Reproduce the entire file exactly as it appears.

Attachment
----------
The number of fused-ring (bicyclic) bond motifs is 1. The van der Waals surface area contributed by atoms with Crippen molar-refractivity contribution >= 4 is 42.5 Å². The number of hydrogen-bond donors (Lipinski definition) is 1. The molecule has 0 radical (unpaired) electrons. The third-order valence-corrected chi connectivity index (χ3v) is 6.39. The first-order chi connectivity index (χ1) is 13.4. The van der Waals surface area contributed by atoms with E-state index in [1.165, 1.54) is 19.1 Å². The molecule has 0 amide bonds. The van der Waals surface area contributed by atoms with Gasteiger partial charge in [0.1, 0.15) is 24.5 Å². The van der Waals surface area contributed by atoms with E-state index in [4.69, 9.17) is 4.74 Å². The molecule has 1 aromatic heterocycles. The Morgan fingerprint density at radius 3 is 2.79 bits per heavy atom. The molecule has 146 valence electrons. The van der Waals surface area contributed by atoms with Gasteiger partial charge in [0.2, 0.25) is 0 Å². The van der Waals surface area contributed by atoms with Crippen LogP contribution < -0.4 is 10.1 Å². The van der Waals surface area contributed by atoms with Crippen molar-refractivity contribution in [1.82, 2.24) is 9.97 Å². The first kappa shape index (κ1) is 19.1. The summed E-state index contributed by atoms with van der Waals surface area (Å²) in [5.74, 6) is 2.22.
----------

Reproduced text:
The number of fused-ring (bicyclic) bond motifs is 1. The van der Waals surface area contributed by atoms with Crippen molar-refractivity contribution >= 4 is 42.5 Å². The number of hydrogen-bond donors (Lipinski definition) is 1. The molecule has 0 radical (unpaired) electrons. The third-order valence-corrected chi connectivity index (χ3v) is 6.39. The first-order chi connectivity index (χ1) is 13.4. The van der Waals surface area contributed by atoms with E-state index in [1.165, 1.54) is 19.1 Å². The molecule has 0 amide bonds. The van der Waals surface area contributed by atoms with Gasteiger partial charge in [0.1, 0.15) is 24.5 Å². The van der Waals surface area contributed by atoms with E-state index in [4.69, 9.17) is 4.74 Å². The molecule has 1 aromatic heterocycles. The Morgan fingerprint density at radius 3 is 2.79 bits per heavy atom. The molecule has 146 valence electrons. The van der Waals surface area contributed by atoms with Gasteiger partial charge in [0.2, 0.25) is 0 Å². The van der Waals surface area contributed by atoms with Crippen LogP contribution < -0.4 is 10.1 Å². The van der Waals surface area contributed by atoms with Crippen molar-refractivity contribution in [1.82, 2.24) is 9.97 Å². The first kappa shape index (κ1) is 19.1. The summed E-state index contributed by atoms with van der Waals surface area (Å²) in [5.74, 6) is 2.22.